The green of the tree may signify a sliver of hope in bleak times, as in Casper David Friedrich's Winter Landscape. But it is equally possible that its denuded branches are telling us that hope is fleeting.

From such equivocations art is made.

And therefore, a poem by Bashō:

    This autumn -
why am I growing old?
    bird disappearing among clouds.

Saturday, November 12, 2011

Keyhole Session: Medusa

Why not another picture from this week's Keyhole Session?

It's Medusa, post transformation. Still looking pretty, snakes notwithstanding. But the model did do an excellent job of conveying a suitable degree of creepy fierceness.

In reality, her lipstick was a not-very-vivid bluish black. But had I left it that colour, the octopus (or is it Cthulhu?) tattoo would have been the focus of the composition, and we can't have that. If I'd had time for the other dozen tattoos and scarification things might have been different.

Thursday, November 10, 2011

Keyhole Session: The Unexpected Present

Earlier this week I dropped in at the monthly Keyhole Session here in Toronto. It had a classical theme, with the models dressed (well, undressed) as Athena, Perseus and Medusa. Good fun all round.

The pose in this drawing was supposed to be Athena transfiguring Medusa into her new hideous form, but it somehow lacked the severity the scene calls for. Nor did she become very hideous.

(Mind you, the repulsiveness of Medusa is a vexed question. The ugly face originally had an apotropaic function, but a host of (male) artists and poets seem to have decided that she remained pretty after Athena's curse, in a snakes-for-hair kind of way. Although not in Clash of the Titans.)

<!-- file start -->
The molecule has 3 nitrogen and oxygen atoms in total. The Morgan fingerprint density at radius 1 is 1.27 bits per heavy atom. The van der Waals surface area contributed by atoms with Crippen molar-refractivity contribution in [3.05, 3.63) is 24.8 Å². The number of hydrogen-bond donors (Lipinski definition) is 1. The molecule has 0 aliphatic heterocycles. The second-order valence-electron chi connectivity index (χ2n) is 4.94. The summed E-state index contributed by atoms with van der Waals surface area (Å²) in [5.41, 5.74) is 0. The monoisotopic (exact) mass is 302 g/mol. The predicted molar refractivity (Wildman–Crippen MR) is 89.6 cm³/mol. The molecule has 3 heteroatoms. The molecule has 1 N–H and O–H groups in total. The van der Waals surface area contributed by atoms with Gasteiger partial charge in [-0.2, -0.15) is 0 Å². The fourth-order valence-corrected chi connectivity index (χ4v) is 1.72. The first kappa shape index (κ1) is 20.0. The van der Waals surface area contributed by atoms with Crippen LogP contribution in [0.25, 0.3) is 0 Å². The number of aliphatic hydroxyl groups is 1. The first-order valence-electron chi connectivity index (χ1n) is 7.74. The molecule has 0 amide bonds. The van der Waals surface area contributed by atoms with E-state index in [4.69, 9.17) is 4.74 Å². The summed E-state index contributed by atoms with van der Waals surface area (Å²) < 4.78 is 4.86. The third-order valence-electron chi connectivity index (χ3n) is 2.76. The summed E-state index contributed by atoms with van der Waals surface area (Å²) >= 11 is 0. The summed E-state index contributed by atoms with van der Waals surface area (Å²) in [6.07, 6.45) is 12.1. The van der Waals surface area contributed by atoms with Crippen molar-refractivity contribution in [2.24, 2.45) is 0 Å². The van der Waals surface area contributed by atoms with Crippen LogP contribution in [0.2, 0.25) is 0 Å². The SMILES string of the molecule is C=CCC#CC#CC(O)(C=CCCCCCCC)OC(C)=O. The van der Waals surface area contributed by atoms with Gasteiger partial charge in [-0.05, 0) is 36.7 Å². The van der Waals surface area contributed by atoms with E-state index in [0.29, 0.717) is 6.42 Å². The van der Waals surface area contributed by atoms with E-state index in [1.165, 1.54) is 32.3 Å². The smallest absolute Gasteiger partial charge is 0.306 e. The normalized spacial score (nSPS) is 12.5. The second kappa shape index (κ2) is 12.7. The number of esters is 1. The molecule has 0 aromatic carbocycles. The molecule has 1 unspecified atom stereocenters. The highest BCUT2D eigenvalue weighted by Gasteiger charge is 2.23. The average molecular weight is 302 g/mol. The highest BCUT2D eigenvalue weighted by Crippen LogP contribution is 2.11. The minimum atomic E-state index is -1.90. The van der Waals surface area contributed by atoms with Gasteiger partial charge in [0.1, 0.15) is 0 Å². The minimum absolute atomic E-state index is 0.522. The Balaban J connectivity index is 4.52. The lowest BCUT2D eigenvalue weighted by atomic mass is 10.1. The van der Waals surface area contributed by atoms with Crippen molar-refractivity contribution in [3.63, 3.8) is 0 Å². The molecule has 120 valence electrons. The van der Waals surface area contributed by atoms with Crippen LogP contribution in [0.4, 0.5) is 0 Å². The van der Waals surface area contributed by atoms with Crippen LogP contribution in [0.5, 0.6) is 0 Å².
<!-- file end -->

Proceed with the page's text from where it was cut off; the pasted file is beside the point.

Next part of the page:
A nice composition, anyway. It was fifteen minutes long, which is never enough for me to finish two figures.

Wednesday, November 9, 2011

Asleep and dreaming

Sometimes your model falls asleep. In would be a sin not to take advantage of the opportunity.

As you can see, it's an old drawing. Sometimes I wonder whether I've improved at all...

Sunday, November 6, 2011

Saturday, November 5, 2011

Castel di Poggio

Another castle, this time in the hills overlooking Florence. It's a private residence, and difficult to approach. I was walking up to Fiesole on a drear November day, and took a break to make this sketch.

This one might be another entry in a hypothetical book of boring castles. I'd buy it.

Wednesday, November 2, 2011

Château de Lourmarin

Castles are one of those things that should be interesting. Evocative, mysterious, foreboding. Things like that.

But they speckle the landscape of Europe like ants at a family picnic. Inevitably, some of them are boring.

The Château de Lourmarin is one of the boring ones. Despite its location in one of France's most ostentatiously charming villages, there is really nothing engaging about it. It has a vague association with King Rene of Provence - who was an intriguing man - but he had many castles, most of which are more distinguished than this one.

For those who like medieval things, I should note that it was founded in the 12th century to guard the pass between the greater and smaller Luberon massifs. But the oldest extant fabric dates from 1475, and the renaissance embellishments from the 1520s. There was a further, extensive, restoration in the 1920s, on the part of one Robert Laurent-Vibert, a cosmetics magnate, who perished in an automobile accident before he had time to enjoy his private castle. These days it's a museum. I visited a few years back.

There is another drawing of the castle, with attendant village, here.